Bonni has already been in touch with many of you via ORR’s Match Grant service provider list.  She has compiled and forwarded the contact information you provided.

If you didn’t provide information to Bonni, feel free to send your contact information and a brief introduction. Don’t forget to say thanks for this great opportunity.   Be respectful of Mary’s time.  She  is accessible, but very busy.  Bonni will continue to work with her to deepen that aspect of the partnership.

2.  Research, craft your initial pitch and make initial contacts with Landry’s stores in your area. 

Landry’s Inc. website has great information about their corporate values, approach to the hospitality industry and the brands and locations in their network.  You might not realize that a restaurant in your area is part of this large corporate group, that has owned and franchised stores.  Use their website to identify locations in your area and plan your initial pitch.

Bonni advises, “each agency should take the opportunity to create a relationship with their local venues one they receive job postings. Mary does not do any hiring at the store level.”  You can also make initial contacts even before you hear about an opening from Mary.

Need help?  Sign up for Higher’s On-line Learning Institute and take our training Communicating with Employers:  Initial Pitches.  It’s free while our limited supply of lifetime usernames and passwords lasts.

3.  Contribute your experience, strategies that work and successful placements with Landry’s Inc. stores. 

We can all develop our own relationships with restaurants in our service areas.  Over time, we can deepen that partnership by providing our corporate contacts with success stories to build their understanding and appreciation of the great staffing solutions and supportive services employers can rely on throughout our network.  Tell Higher about your experience, whether you’re already working with a Landry’s store or begin to build that relationship now.

thanks bonni

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Holiday Outreach Strategy + Holiday Graphic!

Showing appreciation for your employer partners is easier than ever before.

We designed this holiday graphic to provide you with an easy and quick way to send a thank you email to employers and community partners.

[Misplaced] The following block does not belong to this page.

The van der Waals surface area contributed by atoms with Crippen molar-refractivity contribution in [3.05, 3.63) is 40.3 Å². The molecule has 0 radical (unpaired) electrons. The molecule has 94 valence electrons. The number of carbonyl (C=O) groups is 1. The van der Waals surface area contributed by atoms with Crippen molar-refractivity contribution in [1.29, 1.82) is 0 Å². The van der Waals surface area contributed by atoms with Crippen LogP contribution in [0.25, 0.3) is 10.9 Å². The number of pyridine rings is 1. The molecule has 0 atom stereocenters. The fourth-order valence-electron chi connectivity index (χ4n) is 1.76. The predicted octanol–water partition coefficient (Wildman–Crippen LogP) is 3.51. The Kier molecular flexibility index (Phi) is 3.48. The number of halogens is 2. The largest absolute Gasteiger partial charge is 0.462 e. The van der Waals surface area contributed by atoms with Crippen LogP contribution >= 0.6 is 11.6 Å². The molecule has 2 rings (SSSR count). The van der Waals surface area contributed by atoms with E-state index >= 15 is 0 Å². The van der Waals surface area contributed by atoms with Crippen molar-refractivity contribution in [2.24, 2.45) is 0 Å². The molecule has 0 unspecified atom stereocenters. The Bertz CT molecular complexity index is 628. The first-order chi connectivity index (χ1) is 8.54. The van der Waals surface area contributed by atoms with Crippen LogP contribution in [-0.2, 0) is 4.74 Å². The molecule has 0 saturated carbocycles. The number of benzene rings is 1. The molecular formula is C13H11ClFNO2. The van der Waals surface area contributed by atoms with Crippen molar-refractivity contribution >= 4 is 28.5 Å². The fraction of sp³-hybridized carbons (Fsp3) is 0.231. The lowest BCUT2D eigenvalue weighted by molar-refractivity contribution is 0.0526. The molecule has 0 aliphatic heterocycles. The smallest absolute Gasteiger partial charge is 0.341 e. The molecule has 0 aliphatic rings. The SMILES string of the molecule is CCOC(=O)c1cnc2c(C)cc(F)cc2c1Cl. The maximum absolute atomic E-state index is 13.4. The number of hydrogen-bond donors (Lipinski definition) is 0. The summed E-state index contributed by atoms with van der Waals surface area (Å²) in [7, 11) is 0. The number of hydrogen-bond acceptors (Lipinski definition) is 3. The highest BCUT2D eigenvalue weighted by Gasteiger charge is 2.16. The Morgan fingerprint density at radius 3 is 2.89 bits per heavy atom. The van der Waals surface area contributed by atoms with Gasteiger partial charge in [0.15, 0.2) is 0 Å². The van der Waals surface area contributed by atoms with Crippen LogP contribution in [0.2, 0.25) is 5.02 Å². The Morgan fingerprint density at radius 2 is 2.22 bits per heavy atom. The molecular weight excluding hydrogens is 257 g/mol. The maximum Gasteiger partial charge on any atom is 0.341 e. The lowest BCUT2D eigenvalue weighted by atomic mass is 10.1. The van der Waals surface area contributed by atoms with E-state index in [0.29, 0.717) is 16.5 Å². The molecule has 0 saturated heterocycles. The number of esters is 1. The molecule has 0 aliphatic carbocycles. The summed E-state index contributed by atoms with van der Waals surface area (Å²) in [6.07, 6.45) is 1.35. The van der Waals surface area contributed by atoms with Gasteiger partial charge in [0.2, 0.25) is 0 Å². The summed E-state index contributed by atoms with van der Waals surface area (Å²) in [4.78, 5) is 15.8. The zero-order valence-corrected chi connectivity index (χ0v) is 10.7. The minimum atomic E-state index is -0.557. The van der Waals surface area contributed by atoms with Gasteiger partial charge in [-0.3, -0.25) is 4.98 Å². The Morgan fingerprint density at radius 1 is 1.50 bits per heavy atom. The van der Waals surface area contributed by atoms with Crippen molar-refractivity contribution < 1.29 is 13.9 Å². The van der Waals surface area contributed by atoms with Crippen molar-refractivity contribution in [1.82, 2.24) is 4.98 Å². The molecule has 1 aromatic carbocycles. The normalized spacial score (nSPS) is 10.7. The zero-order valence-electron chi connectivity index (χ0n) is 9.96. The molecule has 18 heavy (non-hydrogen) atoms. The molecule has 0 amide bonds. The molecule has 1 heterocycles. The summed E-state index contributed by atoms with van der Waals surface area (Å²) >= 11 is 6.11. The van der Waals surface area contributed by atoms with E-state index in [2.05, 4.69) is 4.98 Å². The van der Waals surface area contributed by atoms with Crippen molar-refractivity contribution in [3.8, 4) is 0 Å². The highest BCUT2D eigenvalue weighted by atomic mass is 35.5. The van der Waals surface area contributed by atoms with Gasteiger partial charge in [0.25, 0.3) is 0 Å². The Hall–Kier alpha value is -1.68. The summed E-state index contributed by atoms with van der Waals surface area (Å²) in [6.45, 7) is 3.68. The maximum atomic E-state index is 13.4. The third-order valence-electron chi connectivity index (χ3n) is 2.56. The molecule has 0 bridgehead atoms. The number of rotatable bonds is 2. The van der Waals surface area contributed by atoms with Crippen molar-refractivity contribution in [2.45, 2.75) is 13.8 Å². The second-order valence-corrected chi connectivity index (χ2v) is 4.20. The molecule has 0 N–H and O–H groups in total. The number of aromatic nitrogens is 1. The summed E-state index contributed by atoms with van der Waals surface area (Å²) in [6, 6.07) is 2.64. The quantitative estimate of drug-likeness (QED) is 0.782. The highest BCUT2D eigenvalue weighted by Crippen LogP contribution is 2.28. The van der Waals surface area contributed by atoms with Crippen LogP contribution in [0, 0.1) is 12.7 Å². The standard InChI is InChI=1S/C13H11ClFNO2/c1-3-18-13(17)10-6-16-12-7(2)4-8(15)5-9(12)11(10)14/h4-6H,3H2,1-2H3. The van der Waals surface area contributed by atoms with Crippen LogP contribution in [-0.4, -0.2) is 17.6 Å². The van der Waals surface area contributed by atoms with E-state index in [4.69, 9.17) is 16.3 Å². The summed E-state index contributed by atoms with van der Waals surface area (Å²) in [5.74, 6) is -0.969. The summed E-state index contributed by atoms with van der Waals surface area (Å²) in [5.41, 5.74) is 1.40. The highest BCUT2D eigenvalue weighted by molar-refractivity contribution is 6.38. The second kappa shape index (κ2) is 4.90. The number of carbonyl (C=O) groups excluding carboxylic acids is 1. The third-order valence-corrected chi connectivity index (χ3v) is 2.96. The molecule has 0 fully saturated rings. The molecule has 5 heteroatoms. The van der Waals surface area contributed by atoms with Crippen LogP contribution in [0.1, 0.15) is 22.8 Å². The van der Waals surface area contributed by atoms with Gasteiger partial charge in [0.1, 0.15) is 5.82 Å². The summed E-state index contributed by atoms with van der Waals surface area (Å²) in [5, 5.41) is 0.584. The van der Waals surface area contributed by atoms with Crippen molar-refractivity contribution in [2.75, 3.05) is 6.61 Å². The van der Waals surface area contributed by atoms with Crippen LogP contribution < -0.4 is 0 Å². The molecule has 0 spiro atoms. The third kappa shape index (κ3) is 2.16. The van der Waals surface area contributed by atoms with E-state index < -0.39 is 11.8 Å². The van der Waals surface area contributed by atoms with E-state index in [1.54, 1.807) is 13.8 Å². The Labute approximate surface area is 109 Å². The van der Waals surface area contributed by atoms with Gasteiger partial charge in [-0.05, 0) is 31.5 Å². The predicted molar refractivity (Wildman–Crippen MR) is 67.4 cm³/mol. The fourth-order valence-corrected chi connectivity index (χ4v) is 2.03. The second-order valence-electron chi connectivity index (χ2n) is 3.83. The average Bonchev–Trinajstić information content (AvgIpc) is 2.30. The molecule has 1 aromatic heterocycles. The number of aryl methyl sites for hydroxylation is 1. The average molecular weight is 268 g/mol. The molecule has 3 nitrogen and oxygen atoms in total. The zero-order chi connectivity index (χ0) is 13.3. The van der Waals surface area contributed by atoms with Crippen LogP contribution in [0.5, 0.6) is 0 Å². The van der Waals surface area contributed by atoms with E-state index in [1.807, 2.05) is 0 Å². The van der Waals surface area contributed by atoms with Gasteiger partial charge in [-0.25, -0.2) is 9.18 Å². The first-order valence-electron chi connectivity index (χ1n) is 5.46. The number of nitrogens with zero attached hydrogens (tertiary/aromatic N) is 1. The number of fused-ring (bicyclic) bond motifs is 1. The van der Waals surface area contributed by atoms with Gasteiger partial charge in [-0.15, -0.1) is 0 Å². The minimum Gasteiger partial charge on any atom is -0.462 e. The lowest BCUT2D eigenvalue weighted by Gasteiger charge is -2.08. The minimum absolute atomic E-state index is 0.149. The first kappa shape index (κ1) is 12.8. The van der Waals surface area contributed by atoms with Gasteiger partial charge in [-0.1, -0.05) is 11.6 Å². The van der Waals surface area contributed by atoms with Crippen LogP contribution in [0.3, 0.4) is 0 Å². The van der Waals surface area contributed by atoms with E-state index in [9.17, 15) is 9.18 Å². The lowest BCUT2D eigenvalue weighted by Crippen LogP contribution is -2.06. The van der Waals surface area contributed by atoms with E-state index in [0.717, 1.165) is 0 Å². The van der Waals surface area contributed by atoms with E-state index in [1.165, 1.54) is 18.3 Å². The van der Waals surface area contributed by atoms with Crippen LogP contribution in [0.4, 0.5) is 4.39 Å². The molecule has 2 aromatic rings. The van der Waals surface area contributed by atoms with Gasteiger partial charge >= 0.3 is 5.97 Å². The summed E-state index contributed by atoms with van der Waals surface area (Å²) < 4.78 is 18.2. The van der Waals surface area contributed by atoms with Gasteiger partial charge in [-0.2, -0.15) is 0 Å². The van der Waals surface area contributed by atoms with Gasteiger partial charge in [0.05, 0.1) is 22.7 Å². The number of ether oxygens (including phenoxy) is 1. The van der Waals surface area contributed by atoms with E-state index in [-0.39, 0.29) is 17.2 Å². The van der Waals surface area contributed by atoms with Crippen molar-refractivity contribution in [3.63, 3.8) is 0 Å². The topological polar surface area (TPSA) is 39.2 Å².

You can do it in three easy steps:

1. Download a high resolution JPEG by right clicking on the below image and selecting “Save As”.

higher-holiday-card 2016

(or Download a PDF here)

2. Add your agency logo and message to an email.

3. Hit send.

Do you have a holiday outreach strategy that works? Please share in the comments below or contact us with the details!  

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Transferable Skills from South Sudan Refugee Camp

Photo credit: Roopa Gogineni from an article by Sandra Zhao, both Nairobi-based.

Photo credit: Roopa Gogineni from an article by Sandra Zhao, both Nairobi-based.

You’ll find valuable refugee employment perspective in profiles of two refugee women entrepreneurs running small cafes in Yida refugee camp in South Sudan published in a recent article in eater.com.

It’s sadly typical for women refugees to undervalue the marketable skills their previous experience offers in the U.S. job market. This article highlights many relevant skills, including restaurant operations, food preparation and customer service. Building refugee work readiness means helping clients gain confidence and communicate their value to the U.S. workplace.

Read this article to start the week with fresh appreciation for all that refugees offer the U.S. job market. Many of the same “soft skills” U.S. employers value – like resilience, problem-solving and determination – are the same ones honed by their journeys, including life in refugee camps.